[The universe] cannot be read until we have learnt the language and become familiar with the characters in which it is written. It is written in mathematical language, and the letters are triangles, circles and other geometrical figures, without which means it is humanly impossible to comprehend a single word.
      - Galileo Galilei, Opere Il Saggiatore

Geometry, spatial sense, and measurement were among the sources of the earliest mathematical endeavors. Ancient people, in their efforts to manage their lands, conduct commerce, and describe natural forms and patterns, began to rely on abstract shapes and standard units of measurement to communicate with each other. Euclidean geometry, a landmark in the development of mathematics and other academic disciplines, is the study of points, lines, planes, and other geometric figures, using a modified version of the assumptions of Euclid, who is thought to have lived about 300 BC. The geometry in Euclid's Elements of Geometry was a logical system based on ten assumptions. Five of the assumptions were called common notions (axioms, or self-evident truths), and the other five were postulates (required conditions). The resulting logical system was taken as a model for deductive reasoning and profoundly influenced all branches of knowledge. Indeed, the development of the axiomatic approach to geometry extends to present.11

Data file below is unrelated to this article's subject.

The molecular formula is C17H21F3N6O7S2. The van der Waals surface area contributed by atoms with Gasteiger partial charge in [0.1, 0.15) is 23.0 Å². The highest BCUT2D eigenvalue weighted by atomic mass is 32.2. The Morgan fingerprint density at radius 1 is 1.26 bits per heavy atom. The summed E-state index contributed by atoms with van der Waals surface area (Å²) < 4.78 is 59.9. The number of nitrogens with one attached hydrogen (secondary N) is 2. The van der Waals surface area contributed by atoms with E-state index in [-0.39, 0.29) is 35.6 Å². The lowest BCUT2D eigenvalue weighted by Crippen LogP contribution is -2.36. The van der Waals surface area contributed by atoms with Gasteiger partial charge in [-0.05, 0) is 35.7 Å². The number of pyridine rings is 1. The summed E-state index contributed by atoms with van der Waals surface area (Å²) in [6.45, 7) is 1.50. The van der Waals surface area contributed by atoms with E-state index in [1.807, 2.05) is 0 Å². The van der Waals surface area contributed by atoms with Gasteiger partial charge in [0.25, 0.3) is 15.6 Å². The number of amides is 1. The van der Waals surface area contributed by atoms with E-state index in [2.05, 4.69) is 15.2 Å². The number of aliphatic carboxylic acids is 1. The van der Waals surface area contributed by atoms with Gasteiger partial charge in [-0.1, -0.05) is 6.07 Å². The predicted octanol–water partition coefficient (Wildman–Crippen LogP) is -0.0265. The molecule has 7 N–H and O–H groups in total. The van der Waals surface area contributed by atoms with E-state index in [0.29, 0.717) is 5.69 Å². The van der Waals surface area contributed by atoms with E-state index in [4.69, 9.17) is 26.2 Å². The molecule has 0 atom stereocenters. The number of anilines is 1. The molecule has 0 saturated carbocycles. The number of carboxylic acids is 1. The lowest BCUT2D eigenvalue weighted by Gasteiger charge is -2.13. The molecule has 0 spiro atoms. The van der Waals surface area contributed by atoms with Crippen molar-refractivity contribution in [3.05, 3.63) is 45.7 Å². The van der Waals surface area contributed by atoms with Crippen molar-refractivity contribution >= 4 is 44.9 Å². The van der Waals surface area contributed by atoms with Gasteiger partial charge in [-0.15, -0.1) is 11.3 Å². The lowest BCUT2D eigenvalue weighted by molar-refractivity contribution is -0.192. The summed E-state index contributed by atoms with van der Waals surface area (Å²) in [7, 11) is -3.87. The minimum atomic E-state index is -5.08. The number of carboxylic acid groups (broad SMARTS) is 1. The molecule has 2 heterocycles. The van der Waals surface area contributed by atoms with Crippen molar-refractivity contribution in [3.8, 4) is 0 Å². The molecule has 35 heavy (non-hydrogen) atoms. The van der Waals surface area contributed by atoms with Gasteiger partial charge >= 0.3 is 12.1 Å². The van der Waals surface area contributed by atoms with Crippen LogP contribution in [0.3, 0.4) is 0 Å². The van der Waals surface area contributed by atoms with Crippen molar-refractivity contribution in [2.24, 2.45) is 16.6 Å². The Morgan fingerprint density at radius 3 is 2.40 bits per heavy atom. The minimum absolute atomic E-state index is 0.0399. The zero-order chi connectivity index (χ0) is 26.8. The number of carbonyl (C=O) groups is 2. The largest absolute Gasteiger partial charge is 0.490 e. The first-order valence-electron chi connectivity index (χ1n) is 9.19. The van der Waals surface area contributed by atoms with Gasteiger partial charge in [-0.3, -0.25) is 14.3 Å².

Today, students have many of the same needs that their ancestors had thousands of years ago. They need to understand the structure of space and the spatial relations around them, measure many aspects of their environment, and communicate this structure, these relations, and their measurements to others. Instruction in geometry and measurement is designed to address this need.

Before students begin school, they have developed some knowledge of the physical and spatial world. They have explored size, shape, position, and orientation of objects in everyday activities at home, on the neighborhood playground, or at a supermarket. They have become familiar with two- and three-dimensional shapes. The language describing location and orientation of objects-words such as right, left, above, below, top, bottom, and between-are part of children's daily talk. However, everyday use of the language of measurement and geometry often differs from formal use in mathematics. These differences must be addressed through instruction. Students should be expected to use clear and increasingly precise language in their mathematical talk.

In the early grades, children explore shapes and the relationships among them that build on their natural understanding. As they progress through elementary school, students identify the components, attributes, and properties of different shapes, including sides, corners or vertices, edges, interiors, and exteriors. With time, they develop procedures to identify and categorize shapes by referring to their components, attributes, and properties. Students investigate these features dynamically by using mirrors, paper folding, hand drawing, and computer drawing. Still operating on concrete objects, students develop the idea of transformations by recognizing changes effected by slides, flips, and turns, not only on individual objects but also on combinations of objects. Investigations of simple transformations lead to the concept of congruence.